When I confided in my friend that I had used a business card to pay for my cereal and I said this with guilt. She said, “pay yourself a salary”. I stood there, thinking that the business isn’t making a lot of money still so how can I pay myself? She actually suggested that I buy food or stuff that I need from the business account, but list or credit that to “salary” when I do my recoding.
So, I though instead I’ll withdraw money from the business account and put it in my wallet and then buy what I need. This will help me not be in the habit of using the business account for personal stuff. Today is payday, yay. I’m both excited and nervous. It’s not a lot of money, but my business is paying me nonetheless. This is a mindshift for me. The business isn’t doing badly either. We have two or three customers every other day. What boosted my business though in the past month was getting a business client, which brought a big chunk onto my business account. So, I look forward to getting paid by my business every month.
“Failure is inevitable”, but so is success. I never liked associating myself with failure. In fact, just a mere mention of the word invoked all sorts of emtions, which were mostly negative. This is partly due to the fact that I come from a family that doesn’t really believe or practice praise. I grew up mostly not knowing what I’m good at because no one in my immediate family was adept at using words of affirmations.
It was only a few years ago, through my curiosity and love of reading that I came across a book called 5 Love Languages by Dr. Gary Chapman, a Christian author. Form the book, I learnt that one of my love languages is words of afformations or praise. It all made sense why I’ve been struggling most of life with unworthiness. I realised that this particular love language was starved of attention from a young age, hence my struggle to embrace failure as part of life, not only that, but a stepping stone to success as Oprah Winfrey coined it.
Since starting my laundry business last May, I quickly learnt that failure is something I can no longer avoid or prevent. When it’s time for it to pay me a visit, it will come knowing. When I first realised this, I panicked and tried everything to ensure fear will never come knocking on my door. However, it quickly dawned on me that this was a useless exercise and that I can never control failure from happening.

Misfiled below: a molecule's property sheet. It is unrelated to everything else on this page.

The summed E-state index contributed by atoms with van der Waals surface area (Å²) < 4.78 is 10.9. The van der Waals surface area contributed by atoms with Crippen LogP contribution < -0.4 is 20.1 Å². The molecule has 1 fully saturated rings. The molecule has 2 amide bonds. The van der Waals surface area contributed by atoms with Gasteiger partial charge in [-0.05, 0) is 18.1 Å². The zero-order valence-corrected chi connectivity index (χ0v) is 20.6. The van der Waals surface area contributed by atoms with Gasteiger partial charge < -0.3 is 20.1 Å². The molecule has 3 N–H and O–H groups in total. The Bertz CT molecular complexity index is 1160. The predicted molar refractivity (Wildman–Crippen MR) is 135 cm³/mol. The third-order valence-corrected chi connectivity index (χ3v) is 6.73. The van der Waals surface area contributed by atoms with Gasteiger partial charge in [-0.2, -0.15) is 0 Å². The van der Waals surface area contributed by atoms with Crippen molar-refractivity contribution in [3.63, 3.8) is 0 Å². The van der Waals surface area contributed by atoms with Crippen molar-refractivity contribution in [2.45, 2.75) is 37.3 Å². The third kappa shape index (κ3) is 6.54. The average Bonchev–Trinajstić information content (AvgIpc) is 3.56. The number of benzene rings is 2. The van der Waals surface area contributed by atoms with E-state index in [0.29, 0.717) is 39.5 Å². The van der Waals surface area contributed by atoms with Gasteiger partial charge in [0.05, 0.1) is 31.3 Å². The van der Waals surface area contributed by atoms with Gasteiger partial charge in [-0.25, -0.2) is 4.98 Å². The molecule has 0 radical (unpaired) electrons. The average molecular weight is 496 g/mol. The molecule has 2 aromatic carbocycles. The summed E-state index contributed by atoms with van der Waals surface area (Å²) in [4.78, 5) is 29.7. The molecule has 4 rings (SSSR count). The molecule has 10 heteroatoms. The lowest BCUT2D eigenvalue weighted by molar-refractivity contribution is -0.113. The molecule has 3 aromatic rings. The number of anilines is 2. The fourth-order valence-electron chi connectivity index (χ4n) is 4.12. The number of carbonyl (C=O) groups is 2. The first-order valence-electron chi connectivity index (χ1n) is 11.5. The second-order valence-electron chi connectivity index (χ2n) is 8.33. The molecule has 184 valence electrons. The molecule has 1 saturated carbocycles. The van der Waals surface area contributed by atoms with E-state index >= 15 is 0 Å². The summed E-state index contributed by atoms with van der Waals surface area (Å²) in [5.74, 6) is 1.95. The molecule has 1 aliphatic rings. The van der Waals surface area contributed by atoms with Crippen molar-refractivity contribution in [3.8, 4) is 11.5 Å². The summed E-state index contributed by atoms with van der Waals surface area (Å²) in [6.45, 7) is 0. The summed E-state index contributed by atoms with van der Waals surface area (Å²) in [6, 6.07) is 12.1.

I remember a few months into the business, and that time customers started dwindling down. I remember the panic I felt, mostly it was fear. I was afraid of having started something only to have it fail. This is in spite of hearing many successful entrepreneurs recount failure as a common occurrence in entrepreneurship.
One day I had an epiphany that even I fail at this venture, I’d done something many people are afraid of doing: jumping off the boat and diving into the deep sea. This realization instantly brought me joy. It changed my whole perspective on failure. I realised I already achieved by starting my business and that will always be in the history books. Well, maybe not books that will be displayed at a museum for other people to read, but you get me. This will be my legacy whether this business succeeds or not. Of course the goal is to make it a success, so I’ll do my best to make that happen, but anything beyond that is out of my control and I’m at peace with that.
I quit my job at the end of March 2018, without a plan or savings. Although the decision came promptly, the build up towards it has been steady. For two years I’ve been feeling a deep craving for ‘more’. Thanks to my stress levels and a visit to the doctor twice in six months, that gave me the reason to take the plunge.
While it’s not advisable to quit your job without a solid savings plan, experts recommend up to six month’s worth of income saved up, it is important to listen to your gut. Your body will also give you signs that it’s time, like it did in my case. Quitting without savings is extremely difficult and sometimes downright stupid. This means there has to be a way for you to survive. These few factors helped me to survive the transition.